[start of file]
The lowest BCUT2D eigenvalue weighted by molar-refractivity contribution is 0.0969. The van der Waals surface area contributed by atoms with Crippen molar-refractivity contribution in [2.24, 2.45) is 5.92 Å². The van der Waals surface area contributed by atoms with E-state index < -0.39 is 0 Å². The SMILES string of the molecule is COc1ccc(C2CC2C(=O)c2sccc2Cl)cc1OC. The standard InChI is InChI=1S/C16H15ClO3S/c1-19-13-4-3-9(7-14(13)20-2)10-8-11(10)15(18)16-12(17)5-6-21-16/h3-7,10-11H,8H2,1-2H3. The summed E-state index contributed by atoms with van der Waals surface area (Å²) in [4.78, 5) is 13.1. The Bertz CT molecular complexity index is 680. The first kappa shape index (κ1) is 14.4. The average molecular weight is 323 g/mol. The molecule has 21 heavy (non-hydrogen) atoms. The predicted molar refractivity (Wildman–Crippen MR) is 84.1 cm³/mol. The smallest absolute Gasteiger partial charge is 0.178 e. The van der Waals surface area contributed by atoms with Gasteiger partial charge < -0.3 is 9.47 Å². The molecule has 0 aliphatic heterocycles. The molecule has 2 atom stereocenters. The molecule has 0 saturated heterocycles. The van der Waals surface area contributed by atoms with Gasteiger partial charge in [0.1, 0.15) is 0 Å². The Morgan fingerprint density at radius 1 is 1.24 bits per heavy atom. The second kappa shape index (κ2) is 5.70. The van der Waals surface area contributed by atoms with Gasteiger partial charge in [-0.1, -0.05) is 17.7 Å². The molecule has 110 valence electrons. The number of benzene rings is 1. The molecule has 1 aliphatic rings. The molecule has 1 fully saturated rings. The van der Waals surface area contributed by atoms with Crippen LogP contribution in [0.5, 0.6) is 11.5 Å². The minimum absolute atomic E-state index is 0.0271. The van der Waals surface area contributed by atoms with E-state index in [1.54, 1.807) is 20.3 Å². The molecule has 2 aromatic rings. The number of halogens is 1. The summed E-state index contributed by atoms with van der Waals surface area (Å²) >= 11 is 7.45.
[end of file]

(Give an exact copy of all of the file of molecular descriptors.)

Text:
The lowest BCUT2D eigenvalue weighted by molar-refractivity contribution is 0.0969. The van der Waals surface area contributed by atoms with Crippen molar-refractivity contribution in [2.24, 2.45) is 5.92 Å². The van der Waals surface area contributed by atoms with E-state index < -0.39 is 0 Å². The SMILES string of the molecule is COc1ccc(C2CC2C(=O)c2sccc2Cl)cc1OC. The standard InChI is InChI=1S/C16H15ClO3S/c1-19-13-4-3-9(7-14(13)20-2)10-8-11(10)15(18)16-12(17)5-6-21-16/h3-7,10-11H,8H2,1-2H3. The summed E-state index contributed by atoms with van der Waals surface area (Å²) in [4.78, 5) is 13.1. The Bertz CT molecular complexity index is 680. The first kappa shape index (κ1) is 14.4. The average molecular weight is 323 g/mol. The molecule has 21 heavy (non-hydrogen) atoms. The predicted molar refractivity (Wildman–Crippen MR) is 84.1 cm³/mol. The smallest absolute Gasteiger partial charge is 0.178 e. The van der Waals surface area contributed by atoms with Gasteiger partial charge < -0.3 is 9.47 Å². The molecule has 0 aliphatic heterocycles. The molecule has 2 atom stereocenters. The molecule has 0 saturated heterocycles. The van der Waals surface area contributed by atoms with Gasteiger partial charge in [0.1, 0.15) is 0 Å². The Morgan fingerprint density at radius 1 is 1.24 bits per heavy atom. The second kappa shape index (κ2) is 5.70. The van der Waals surface area contributed by atoms with Gasteiger partial charge in [-0.1, -0.05) is 17.7 Å². The molecule has 110 valence electrons. The number of benzene rings is 1. The molecule has 1 aliphatic rings. The molecule has 1 fully saturated rings. The van der Waals surface area contributed by atoms with Crippen LogP contribution in [0.5, 0.6) is 11.5 Å². The minimum absolute atomic E-state index is 0.0271. The van der Waals surface area contributed by atoms with E-state index in [1.54, 1.807) is 20.3 Å². The molecule has 2 aromatic rings. The number of halogens is 1. The summed E-state index contributed by atoms with van der Waals surface area (Å²) >= 11 is 7.45.